The proposed merger between the Financial Planning Association and the Association of Financial Advisers offers a timely opportunity for those associations to consider and clarify their principal purpose and reasons for existence.

This is an important conversation to hold because its conclusion is likely to have a significant impact on the future of the new professional body (should it come to pass) and especially on the likelihood of the industry’s eventual evolution into a true profession.

Pose that question to members and you’ll be told by many of them that the principal purpose of their professional association should be to serve and defend the commercial interests of members through lobbying and advocacy.

This will also be the response of many board directors who believe that their role is to defend and enhance the careers, reputations and commercial interests of their membership base. In fact, directors of professional associations are often elected because they have promised to do just that.

In whose interests?

Therefore, as a starting point for this clarifying conversation, the associations might consider asking themselves the following three questions.

  1. Is our purpose to advocate for our “members’ interests” (rather like a trade union or guild)?
  2. Is our purpose to advocate for the “public interest”?
  3. Is it to advocate for both equally or as needed from time to time?

I submit that the associations cannot successfully advocate for both purposes as co-equals. That’s because, as much as industry associations will often try to rationalise the happy co-existence of the two purposes, the reality is the “members interests” and “public interest” are often in competition with one another and cannot co-exist for long.

Therefore, if a true profession is to mean anything of significance and to make a difference in the society it claims to serve, it must always strongly prefer and protect the public interest over any other purpose. It’s important to state here that the “public interest” is not necessarily the same as the “client’s best interests”.

An example of this is where a client’s short term financial interests might be best served by a professional adviser assisting in the structuring of major tax avoidance arrangements. In that situation, the adviser should reasonably decide not to act because the client’s activities are not in the “public interest”.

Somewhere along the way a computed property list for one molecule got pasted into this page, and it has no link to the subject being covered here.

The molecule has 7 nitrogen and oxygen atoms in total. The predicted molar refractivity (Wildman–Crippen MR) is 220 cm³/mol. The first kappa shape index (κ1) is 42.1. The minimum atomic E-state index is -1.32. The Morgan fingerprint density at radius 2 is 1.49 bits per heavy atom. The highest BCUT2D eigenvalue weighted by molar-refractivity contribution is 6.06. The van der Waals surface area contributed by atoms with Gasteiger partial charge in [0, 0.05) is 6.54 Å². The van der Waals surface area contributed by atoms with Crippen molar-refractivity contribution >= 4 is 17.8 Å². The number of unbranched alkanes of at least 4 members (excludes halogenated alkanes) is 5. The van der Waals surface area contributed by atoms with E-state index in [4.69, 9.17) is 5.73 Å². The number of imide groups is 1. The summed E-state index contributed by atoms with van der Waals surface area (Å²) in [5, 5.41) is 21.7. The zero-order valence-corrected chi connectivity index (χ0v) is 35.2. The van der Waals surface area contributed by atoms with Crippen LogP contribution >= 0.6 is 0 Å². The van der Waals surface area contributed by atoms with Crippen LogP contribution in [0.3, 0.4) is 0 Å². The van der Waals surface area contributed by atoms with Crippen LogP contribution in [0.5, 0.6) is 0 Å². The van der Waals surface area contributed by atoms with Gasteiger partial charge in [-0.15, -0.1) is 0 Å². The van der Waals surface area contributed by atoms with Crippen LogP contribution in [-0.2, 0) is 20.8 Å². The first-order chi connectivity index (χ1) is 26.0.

Short term members’ interests

Another problem with accepting that the service and defence of “members’ interests” can reasonably be a central purpose of a professional association is that the commercial interests of members vary significantly and are often in conflict.

Therefore, on matters of professional significance or controversy, associations which see their purpose as serving and defending members’ interests are either inclined to say little or nothing about issues on which they should have a clear public interest position; or are inclined to say something that is compromised or ambiguous in order to avoid upsetting members; or worse still, they feel obliged to take a position that the most influential or noisiest members support.

In essence, these associations are inevitably dragged towards supporting the lowest common denominator because the “public interest” is usually trumped by a short-term imperative to keep certain members happy.

An egregious example of this occurred in 2013 in the accounting profession when professional associations yielded to pressure from a bloc of commercial interests within the profession to compromise its own independent standard setter’s ethical pronouncement on financial advice. That compromise did significant damage to the reputation of the accounting profession that hitherto had been seen by the public (and itself) as a safe harbour of trust and professionalism. The damage remains to this day.